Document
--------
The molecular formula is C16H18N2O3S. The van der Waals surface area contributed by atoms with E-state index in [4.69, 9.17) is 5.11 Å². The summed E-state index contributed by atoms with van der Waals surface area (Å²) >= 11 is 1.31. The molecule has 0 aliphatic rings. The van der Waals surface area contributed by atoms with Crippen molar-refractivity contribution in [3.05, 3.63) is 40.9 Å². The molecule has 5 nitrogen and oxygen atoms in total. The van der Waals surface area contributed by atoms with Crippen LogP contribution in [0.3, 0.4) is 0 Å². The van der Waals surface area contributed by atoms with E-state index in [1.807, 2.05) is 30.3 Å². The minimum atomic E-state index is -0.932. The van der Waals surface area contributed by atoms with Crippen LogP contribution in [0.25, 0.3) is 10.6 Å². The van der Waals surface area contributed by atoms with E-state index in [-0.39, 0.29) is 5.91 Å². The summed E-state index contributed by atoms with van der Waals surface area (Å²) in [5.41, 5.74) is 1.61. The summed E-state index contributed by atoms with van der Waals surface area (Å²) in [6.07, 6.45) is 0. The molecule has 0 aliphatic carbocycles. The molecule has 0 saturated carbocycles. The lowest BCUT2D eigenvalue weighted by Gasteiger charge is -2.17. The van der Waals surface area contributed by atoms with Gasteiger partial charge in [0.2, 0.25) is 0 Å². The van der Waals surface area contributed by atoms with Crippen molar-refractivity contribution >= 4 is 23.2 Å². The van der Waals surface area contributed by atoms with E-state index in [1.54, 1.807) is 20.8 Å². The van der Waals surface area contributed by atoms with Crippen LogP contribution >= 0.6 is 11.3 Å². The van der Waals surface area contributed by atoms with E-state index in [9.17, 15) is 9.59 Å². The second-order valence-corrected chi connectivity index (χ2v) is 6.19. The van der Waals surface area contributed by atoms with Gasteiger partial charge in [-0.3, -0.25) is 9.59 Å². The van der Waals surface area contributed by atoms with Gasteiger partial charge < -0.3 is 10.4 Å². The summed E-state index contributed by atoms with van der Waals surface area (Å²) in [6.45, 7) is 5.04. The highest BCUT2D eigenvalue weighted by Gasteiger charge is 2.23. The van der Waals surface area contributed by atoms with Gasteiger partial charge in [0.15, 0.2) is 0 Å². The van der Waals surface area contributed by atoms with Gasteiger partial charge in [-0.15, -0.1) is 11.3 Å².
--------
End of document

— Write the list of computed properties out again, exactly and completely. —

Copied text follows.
The molecular formula is C16H18N2O3S. The van der Waals surface area contributed by atoms with E-state index in [4.69, 9.17) is 5.11 Å². The summed E-state index contributed by atoms with van der Waals surface area (Å²) >= 11 is 1.31. The molecule has 0 aliphatic rings. The van der Waals surface area contributed by atoms with Crippen molar-refractivity contribution in [3.05, 3.63) is 40.9 Å². The molecule has 5 nitrogen and oxygen atoms in total. The van der Waals surface area contributed by atoms with Crippen LogP contribution in [0.3, 0.4) is 0 Å². The van der Waals surface area contributed by atoms with E-state index in [1.807, 2.05) is 30.3 Å². The minimum atomic E-state index is -0.932. The van der Waals surface area contributed by atoms with Crippen LogP contribution in [0.25, 0.3) is 10.6 Å². The van der Waals surface area contributed by atoms with E-state index in [-0.39, 0.29) is 5.91 Å². The summed E-state index contributed by atoms with van der Waals surface area (Å²) in [5.41, 5.74) is 1.61. The summed E-state index contributed by atoms with van der Waals surface area (Å²) in [6.07, 6.45) is 0. The molecule has 0 aliphatic carbocycles. The molecule has 0 saturated carbocycles. The lowest BCUT2D eigenvalue weighted by Gasteiger charge is -2.17. The van der Waals surface area contributed by atoms with Gasteiger partial charge in [0.2, 0.25) is 0 Å². The van der Waals surface area contributed by atoms with Crippen molar-refractivity contribution >= 4 is 23.2 Å². The van der Waals surface area contributed by atoms with E-state index in [1.54, 1.807) is 20.8 Å². The van der Waals surface area contributed by atoms with Crippen LogP contribution >= 0.6 is 11.3 Å². The van der Waals surface area contributed by atoms with E-state index in [9.17, 15) is 9.59 Å². The second-order valence-corrected chi connectivity index (χ2v) is 6.19. The van der Waals surface area contributed by atoms with Gasteiger partial charge in [-0.3, -0.25) is 9.59 Å². The van der Waals surface area contributed by atoms with Gasteiger partial charge < -0.3 is 10.4 Å². The summed E-state index contributed by atoms with van der Waals surface area (Å²) in [6.45, 7) is 5.04. The highest BCUT2D eigenvalue weighted by Gasteiger charge is 2.23. The van der Waals surface area contributed by atoms with Gasteiger partial charge in [0.15, 0.2) is 0 Å². The van der Waals surface area contributed by atoms with Gasteiger partial charge in [-0.15, -0.1) is 11.3 Å².